Morphine is a highly potent analgesic, or pain reliever, for moderate to severe pain due to injuries, surgery, or some illnesses such as cancer. Though morphine is often given by injection in a hospital setting, it’s also widely used in pill form. But morphine pills come with a long list of side effects and potentially fatal risks, so they should be handled with care.
How Does Morphine Work?
Made from the seed pods of poppy plants, morphine is likely the best known member of that class of drugs known as opioids, or narcotics. These highly addictive medications suppress pain by acting on receptors in the brainstem and limbic system, and by muting pain messages sent by the body to the brain.
Among many other functions, the brain stem manages the activity of the central nervous system, which is responsible for autonomous processes like respiration, heartbeat and digestion. The limbic system is connected to emotions including pleasure and reward. By boosting limbic activity and depressing activity in the brain stem, morphine offers users a break from severe pain. But that relief has a price: morphine’s side effects range from minor to life threatening, and the risk of dependency is high.
A Risky Option for Pain Relief
Morphine pills are not for everyone. Those with breathing or digestive problems, a history of head injuries, seizures or tumors, or bladder, liver or kidney disease are at risk for some of morphine’s more severe side effects and should take a different kind of pain medication.
Even if you have none of these risk factors, morphine can cause blurred vision, trouble seeing colors, chest pain, sweating and dizziness. Some users experience unexplained itching,burning or tingling on the skin, or chills. Other common symptoms include coughing, wheezing and loss of appetite.
Morphine pills can affect just about every system of the body. Because morphine depresses the central nervous system, this medication can also lower blood pressure and inhibit circulation, so users may also experience fainting pallor and blue, cold digits. Digestion is a function of the central nervous system, too, so appetite changes, digestive issues and even black, tarry stools may occur when taking morphine pills. Other problems include unusual bruising and bleeding, a shaky walk and irregular heartbeat.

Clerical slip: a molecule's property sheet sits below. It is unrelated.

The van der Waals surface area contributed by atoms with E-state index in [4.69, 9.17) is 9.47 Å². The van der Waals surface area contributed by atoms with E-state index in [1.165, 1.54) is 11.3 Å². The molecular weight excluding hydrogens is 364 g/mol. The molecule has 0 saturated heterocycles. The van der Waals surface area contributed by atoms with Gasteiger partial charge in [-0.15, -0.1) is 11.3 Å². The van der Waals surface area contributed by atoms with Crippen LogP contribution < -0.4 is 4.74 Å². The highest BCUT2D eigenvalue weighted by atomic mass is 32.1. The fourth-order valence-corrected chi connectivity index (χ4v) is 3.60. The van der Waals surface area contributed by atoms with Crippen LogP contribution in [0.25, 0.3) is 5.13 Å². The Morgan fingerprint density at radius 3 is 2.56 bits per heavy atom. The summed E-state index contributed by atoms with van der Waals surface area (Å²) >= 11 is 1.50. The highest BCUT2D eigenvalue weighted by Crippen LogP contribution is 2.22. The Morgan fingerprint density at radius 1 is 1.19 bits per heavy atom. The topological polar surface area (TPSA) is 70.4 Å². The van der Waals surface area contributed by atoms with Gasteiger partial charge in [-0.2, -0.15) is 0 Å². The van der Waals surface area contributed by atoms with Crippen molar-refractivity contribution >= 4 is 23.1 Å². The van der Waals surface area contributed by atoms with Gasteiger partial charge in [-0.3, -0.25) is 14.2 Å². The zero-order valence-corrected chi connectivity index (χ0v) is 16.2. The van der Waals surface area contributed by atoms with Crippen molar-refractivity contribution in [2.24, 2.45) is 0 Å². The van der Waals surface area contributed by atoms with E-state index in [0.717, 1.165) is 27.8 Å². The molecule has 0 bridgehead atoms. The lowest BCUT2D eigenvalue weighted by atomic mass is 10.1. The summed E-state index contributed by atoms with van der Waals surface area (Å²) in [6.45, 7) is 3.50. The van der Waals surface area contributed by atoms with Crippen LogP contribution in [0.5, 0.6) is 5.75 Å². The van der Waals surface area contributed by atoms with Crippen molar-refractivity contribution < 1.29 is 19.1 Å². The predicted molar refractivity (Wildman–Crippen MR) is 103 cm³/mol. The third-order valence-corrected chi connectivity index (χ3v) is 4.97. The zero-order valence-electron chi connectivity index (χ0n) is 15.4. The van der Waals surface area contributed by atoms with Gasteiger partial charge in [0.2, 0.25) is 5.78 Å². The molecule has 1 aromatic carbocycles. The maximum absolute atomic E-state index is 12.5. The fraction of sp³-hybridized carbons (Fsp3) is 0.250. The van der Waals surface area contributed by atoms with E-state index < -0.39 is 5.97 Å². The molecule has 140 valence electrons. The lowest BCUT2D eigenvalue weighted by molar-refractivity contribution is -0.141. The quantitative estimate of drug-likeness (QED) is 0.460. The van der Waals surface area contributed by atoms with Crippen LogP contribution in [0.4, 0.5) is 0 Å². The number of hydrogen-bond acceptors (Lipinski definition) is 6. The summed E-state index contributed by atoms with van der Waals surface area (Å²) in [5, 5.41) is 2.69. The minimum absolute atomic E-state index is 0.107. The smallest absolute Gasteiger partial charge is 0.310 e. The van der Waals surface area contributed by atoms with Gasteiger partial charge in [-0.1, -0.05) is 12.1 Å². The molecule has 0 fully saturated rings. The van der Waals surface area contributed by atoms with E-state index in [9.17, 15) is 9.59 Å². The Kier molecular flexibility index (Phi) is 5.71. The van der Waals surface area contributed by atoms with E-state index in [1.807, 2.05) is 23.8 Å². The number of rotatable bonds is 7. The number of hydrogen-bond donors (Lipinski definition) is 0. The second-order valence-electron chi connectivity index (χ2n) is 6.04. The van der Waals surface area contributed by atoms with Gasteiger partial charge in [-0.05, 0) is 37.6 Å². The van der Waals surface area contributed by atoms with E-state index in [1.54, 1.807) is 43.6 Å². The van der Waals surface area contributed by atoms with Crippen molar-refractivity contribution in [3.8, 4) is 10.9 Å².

Morphine also affects the brain’s limbic system, home of emotional responses, so mood changes, intense dreaming, excitement and nervousness can also occur when taking morphine even at prescribed levels.
Use Pills As Directed
Morphine “pills” actually come in both tablet and capsule form, and it’s essential to know what kind you’re taking. Regular morphine tablets are intended to release a dose over time, so it’s essential to take them whole, without crushing or dissolving them. Otherwise you could receive a potentially fatal amount at once. Morphine capsules can be opened and sprinkled over other foods to make dosing easier, though, so it’s important to check with your doctor about the kind of pill and the dosing options you have.
Morphine in all its forms can be highly addictive, and overdosing can cause serious and potentially fatal outcomes, thanks to the drug’s effect of slowing the heart rate and breathing. Symptoms of morphine overdose include excessive drowsiness, unresponsiveness, slow breathing and pulse rate or even coma.
Because of its addictive potential, morphine is a class IV controlled substance, and it’s illegal to let others use your medication, or to use it outside of prescribed dosing. Used as directed – and stopped as soon as possible – morphine can be an effective pain medication that helps people return to normal life. But it’s important to use this potent drug with caution.
If you’re concerned about using morphine pills or other opioids, we’re here to help. Contact us at 800-442-6158 Who Answers? for information, support and assistance to find the options that are right for you.